In this paper, a cooperative OFDMA network is considered, where there exist several source-destination pairs and one untrusted relay. The case of untrusted relaying in physical layer security has been investigated in the previous literature [1315]. The untrusted relay in this paper is friendly and intends to help these user pairs to enhance their communications, which is different from the traditional ones in [13]. It is untrusted because it may be overheard by a malicious eavesdropper at the same time. Moreover, the eavesdropper can just passively listen to the relay, and it is not capable of disturbing the normal communication process. As a result, we can try to improve the physical layer security of the network by jointly optimizing the subcarrier and relay power allocation policies. To avoid the high complexity resulting from the optimal joint subcarrier and power allocation, we decompose it into two simpler subproblems instead. Firstly, the subcarriers are assigned to the source-destination pairs by employing the dual approach under the assumption that the relay power is equally allocated to all the subcarriers. Then, the relay power is allocated to the subcarriers according to the ACA-A mechanism. In the proposed auction game, the relay is modeled as the auctioneer and the subcarriers are regarded as the bidders. However, due to the fact that the subcarriers are not entities, it is the corresponding sources that submit the bids instead of the subcarriers. The main contribution of this paper can be summarized as follows:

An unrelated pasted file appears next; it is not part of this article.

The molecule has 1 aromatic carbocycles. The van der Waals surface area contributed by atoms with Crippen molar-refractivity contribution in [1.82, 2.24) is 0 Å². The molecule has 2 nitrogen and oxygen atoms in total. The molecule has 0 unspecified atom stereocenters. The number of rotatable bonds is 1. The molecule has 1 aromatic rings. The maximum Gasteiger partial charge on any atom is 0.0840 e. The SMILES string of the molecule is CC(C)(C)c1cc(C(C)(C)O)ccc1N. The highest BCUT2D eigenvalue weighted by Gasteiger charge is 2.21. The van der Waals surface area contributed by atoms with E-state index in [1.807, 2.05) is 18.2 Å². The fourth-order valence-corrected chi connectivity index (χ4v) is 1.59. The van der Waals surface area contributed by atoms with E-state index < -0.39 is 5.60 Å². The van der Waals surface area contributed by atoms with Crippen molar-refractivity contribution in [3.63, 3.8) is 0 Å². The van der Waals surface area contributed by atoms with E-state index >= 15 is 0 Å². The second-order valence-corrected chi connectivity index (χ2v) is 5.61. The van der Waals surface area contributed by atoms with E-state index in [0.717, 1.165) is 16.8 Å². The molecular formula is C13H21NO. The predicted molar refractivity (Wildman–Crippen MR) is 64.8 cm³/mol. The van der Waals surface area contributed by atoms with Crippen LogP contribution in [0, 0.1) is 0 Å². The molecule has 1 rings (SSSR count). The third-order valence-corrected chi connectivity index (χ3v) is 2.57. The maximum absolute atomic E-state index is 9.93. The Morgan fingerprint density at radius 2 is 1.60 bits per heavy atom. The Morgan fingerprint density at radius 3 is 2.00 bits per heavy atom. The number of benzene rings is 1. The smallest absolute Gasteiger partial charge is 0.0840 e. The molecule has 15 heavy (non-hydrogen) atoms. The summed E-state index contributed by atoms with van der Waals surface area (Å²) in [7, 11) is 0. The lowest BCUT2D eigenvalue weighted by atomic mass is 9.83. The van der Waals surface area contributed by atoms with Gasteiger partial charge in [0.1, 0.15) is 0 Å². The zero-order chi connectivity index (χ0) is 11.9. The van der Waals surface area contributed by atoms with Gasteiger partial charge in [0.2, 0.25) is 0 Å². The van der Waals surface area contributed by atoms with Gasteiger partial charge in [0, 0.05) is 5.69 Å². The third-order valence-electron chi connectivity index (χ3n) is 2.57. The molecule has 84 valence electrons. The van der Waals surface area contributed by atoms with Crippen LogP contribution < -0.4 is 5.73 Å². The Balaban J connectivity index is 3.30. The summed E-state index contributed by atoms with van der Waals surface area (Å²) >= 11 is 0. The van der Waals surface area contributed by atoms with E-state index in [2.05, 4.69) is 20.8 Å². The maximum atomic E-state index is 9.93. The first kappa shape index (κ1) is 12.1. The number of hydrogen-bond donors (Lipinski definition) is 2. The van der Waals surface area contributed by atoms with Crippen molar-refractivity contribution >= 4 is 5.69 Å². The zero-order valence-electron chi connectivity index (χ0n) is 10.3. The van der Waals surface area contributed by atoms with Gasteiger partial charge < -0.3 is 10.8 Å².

• A novel joint subcarrier and power allocation algorithm is proposed to improve the physical layer security for the cooperative OFDMA networks. This algorithm reduces the complexity of optimal joint resource allocation and can ensure all the users’ secrecy rate effectively.

  • A non-convergent infinite series is designed to ensure the convergence of the proposed dual-based subcarrier assignment algorithm. For the proposed ACA-A-based power allocation algorithm, we prove the existence of the equilibrium and the cheat-proof property.

The rest of the paper is organized as follows. System model and the assumptions are introduced in Section 2. Detailed description of the dual-based subcarrier assignment is presented in Section 3. Section 4 describes the ACA-A-based power allocation and investigates some properties of the proposed auction, including the convergence performance and the cheat-proof property. Section 5 shows and discusses the simulation results, and it is followed by the conclusion in Section 6.

2 System model